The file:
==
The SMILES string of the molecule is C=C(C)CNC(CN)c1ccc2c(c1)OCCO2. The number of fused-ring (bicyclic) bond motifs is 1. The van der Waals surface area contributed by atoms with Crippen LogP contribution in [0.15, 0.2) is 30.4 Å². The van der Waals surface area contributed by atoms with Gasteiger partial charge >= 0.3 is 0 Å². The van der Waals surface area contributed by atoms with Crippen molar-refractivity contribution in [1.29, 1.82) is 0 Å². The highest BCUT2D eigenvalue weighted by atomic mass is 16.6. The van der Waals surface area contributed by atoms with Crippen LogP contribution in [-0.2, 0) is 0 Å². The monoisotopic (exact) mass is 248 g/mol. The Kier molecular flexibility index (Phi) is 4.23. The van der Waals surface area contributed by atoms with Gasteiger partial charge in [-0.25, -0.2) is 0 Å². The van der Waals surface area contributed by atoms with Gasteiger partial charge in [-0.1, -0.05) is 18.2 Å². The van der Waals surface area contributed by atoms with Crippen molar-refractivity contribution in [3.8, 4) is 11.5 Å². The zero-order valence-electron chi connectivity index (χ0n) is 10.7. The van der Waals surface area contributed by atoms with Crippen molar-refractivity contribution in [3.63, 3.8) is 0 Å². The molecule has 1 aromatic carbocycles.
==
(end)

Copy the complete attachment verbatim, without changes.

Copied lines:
The SMILES string of the molecule is C=C(C)CNC(CN)c1ccc2c(c1)OCCO2. The number of fused-ring (bicyclic) bond motifs is 1. The van der Waals surface area contributed by atoms with Crippen LogP contribution in [0.15, 0.2) is 30.4 Å². The van der Waals surface area contributed by atoms with Gasteiger partial charge >= 0.3 is 0 Å². The van der Waals surface area contributed by atoms with Crippen molar-refractivity contribution in [1.29, 1.82) is 0 Å². The highest BCUT2D eigenvalue weighted by atomic mass is 16.6. The van der Waals surface area contributed by atoms with Crippen LogP contribution in [-0.2, 0) is 0 Å². The monoisotopic (exact) mass is 248 g/mol. The Kier molecular flexibility index (Phi) is 4.23. The van der Waals surface area contributed by atoms with Gasteiger partial charge in [-0.25, -0.2) is 0 Å². The van der Waals surface area contributed by atoms with Gasteiger partial charge in [-0.1, -0.05) is 18.2 Å². The van der Waals surface area contributed by atoms with Crippen molar-refractivity contribution in [3.8, 4) is 11.5 Å². The zero-order valence-electron chi connectivity index (χ0n) is 10.7. The van der Waals surface area contributed by atoms with Crippen molar-refractivity contribution in [3.63, 3.8) is 0 Å². The molecule has 1 aromatic carbocycles.